Implementation of the regional oral health strategy: update and way forward: report of the Regional Director
Abstract1. Oral health (ORH) is an essential component of health in general. Considering their morbidity and their socioeconomic impact, oral diseases are a major public health problem even though they can be avoided. Their consequences, such as pain and functional limitations, have an adverse impact on the health of individuals and communities. 2. In 1998, the WHO Regional Committee for Africa adopted a ten-year (1999–2008) regional strategy for oral health.1 The strategy underlines the most severe oral health problems that people live with. It sets out five priority thrusts: development and implementation of national strategies, integration of oral health into health programmes, service delivery, a regional education and training approach, and development of an oral health management information system. 3. Dental caries and diseases of the tissues supporting the dentition are predominant oral diseases because of changes in the diets of people and inadequate management of these conditions. In 2003, between 60% and 80% of school-age children2 in the African Region, who represent the most vulnerable group, were affected. In adults, noncommunicable diseases are sometimes responsible for gingival diseases, other diseases of the supporting tissues and tooth loss. Diabetes, cardiovascular diseases, cancers and chronic respiratory diseases share common risk factors with oral diseases;3 some of these factors, like excessive intake of sugar and alcohol, use of tobacco and poor oral hygiene, can be avoided.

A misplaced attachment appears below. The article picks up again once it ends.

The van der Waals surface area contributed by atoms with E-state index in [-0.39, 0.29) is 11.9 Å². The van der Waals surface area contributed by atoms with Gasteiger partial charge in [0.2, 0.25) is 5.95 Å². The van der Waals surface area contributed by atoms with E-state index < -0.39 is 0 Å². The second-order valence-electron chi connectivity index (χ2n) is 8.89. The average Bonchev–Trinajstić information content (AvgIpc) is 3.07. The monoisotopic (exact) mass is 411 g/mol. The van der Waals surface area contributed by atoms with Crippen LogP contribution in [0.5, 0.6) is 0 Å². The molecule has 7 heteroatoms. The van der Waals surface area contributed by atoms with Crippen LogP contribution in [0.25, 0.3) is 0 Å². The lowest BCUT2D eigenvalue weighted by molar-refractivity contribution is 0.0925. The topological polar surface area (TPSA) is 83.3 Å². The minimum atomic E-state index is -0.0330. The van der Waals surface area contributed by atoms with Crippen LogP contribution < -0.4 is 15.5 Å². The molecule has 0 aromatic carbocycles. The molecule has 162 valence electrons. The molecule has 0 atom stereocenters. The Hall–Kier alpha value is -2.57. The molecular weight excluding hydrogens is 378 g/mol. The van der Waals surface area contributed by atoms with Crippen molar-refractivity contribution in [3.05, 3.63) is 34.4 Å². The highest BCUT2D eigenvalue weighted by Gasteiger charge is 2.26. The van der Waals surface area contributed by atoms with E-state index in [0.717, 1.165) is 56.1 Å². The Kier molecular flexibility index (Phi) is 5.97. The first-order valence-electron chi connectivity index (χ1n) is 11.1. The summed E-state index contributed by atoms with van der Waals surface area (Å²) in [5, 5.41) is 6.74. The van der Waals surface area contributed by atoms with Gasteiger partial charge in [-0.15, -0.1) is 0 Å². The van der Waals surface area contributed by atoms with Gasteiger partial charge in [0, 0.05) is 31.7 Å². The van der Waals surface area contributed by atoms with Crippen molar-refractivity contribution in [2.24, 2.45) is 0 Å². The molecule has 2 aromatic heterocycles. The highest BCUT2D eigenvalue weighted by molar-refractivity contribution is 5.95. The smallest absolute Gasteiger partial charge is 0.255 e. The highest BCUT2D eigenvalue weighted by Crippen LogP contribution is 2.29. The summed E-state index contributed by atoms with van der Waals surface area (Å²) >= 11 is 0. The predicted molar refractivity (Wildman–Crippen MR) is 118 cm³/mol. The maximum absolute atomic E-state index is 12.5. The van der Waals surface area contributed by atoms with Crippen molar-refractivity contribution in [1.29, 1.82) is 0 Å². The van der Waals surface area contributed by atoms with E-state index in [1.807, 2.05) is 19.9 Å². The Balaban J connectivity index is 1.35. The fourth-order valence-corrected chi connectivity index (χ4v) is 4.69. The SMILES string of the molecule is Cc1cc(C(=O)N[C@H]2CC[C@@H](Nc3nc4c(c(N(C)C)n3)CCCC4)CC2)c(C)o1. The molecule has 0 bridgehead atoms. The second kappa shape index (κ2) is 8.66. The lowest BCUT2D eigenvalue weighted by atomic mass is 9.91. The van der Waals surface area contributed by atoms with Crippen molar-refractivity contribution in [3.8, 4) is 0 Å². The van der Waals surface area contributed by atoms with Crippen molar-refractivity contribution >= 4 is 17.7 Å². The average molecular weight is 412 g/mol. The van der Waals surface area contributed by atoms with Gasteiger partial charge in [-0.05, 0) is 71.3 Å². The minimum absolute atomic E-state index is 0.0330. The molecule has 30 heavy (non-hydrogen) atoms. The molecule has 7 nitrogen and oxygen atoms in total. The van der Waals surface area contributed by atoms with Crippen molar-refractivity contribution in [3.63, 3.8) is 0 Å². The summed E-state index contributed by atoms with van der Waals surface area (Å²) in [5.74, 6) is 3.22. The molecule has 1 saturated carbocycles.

Regional Committee for Africa, 58. (2008). Implementation of the regional oral health strategy: update and way forward: report of the Regional Director. http://www.who.int/iris/handle/10665/19988
DescriptionRegional Committee for Africa Fifty-eighth session Yaounde, Republic of Cameroon, 1–5 September 2008. Provisional agenda item 7.7
Gov't Doc #AFR/RC58/9
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